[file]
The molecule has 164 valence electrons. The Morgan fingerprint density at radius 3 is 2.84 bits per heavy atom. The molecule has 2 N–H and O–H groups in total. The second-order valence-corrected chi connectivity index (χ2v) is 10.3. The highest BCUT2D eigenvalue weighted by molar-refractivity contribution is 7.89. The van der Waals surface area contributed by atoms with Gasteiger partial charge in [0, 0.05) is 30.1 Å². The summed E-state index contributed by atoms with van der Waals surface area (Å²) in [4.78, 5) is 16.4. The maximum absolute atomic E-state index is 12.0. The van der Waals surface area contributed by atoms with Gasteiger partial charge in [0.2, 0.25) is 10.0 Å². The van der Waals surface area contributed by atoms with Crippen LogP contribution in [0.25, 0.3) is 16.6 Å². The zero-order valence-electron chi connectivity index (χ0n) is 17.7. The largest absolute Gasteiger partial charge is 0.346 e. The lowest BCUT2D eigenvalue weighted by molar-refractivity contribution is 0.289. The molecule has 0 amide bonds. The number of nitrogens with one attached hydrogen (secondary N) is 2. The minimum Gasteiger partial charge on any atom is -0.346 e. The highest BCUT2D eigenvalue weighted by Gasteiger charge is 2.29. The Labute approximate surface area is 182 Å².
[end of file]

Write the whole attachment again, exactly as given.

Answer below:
The molecule has 164 valence electrons. The Morgan fingerprint density at radius 3 is 2.84 bits per heavy atom. The molecule has 2 N–H and O–H groups in total. The second-order valence-corrected chi connectivity index (χ2v) is 10.3. The highest BCUT2D eigenvalue weighted by molar-refractivity contribution is 7.89. The van der Waals surface area contributed by atoms with Gasteiger partial charge in [0, 0.05) is 30.1 Å². The summed E-state index contributed by atoms with van der Waals surface area (Å²) in [4.78, 5) is 16.4. The maximum absolute atomic E-state index is 12.0. The van der Waals surface area contributed by atoms with Gasteiger partial charge in [0.2, 0.25) is 10.0 Å². The van der Waals surface area contributed by atoms with Crippen LogP contribution in [0.25, 0.3) is 16.6 Å². The zero-order valence-electron chi connectivity index (χ0n) is 17.7. The largest absolute Gasteiger partial charge is 0.346 e. The lowest BCUT2D eigenvalue weighted by molar-refractivity contribution is 0.289. The molecule has 0 amide bonds. The number of nitrogens with one attached hydrogen (secondary N) is 2. The minimum Gasteiger partial charge on any atom is -0.346 e. The highest BCUT2D eigenvalue weighted by Gasteiger charge is 2.29. The Labute approximate surface area is 182 Å².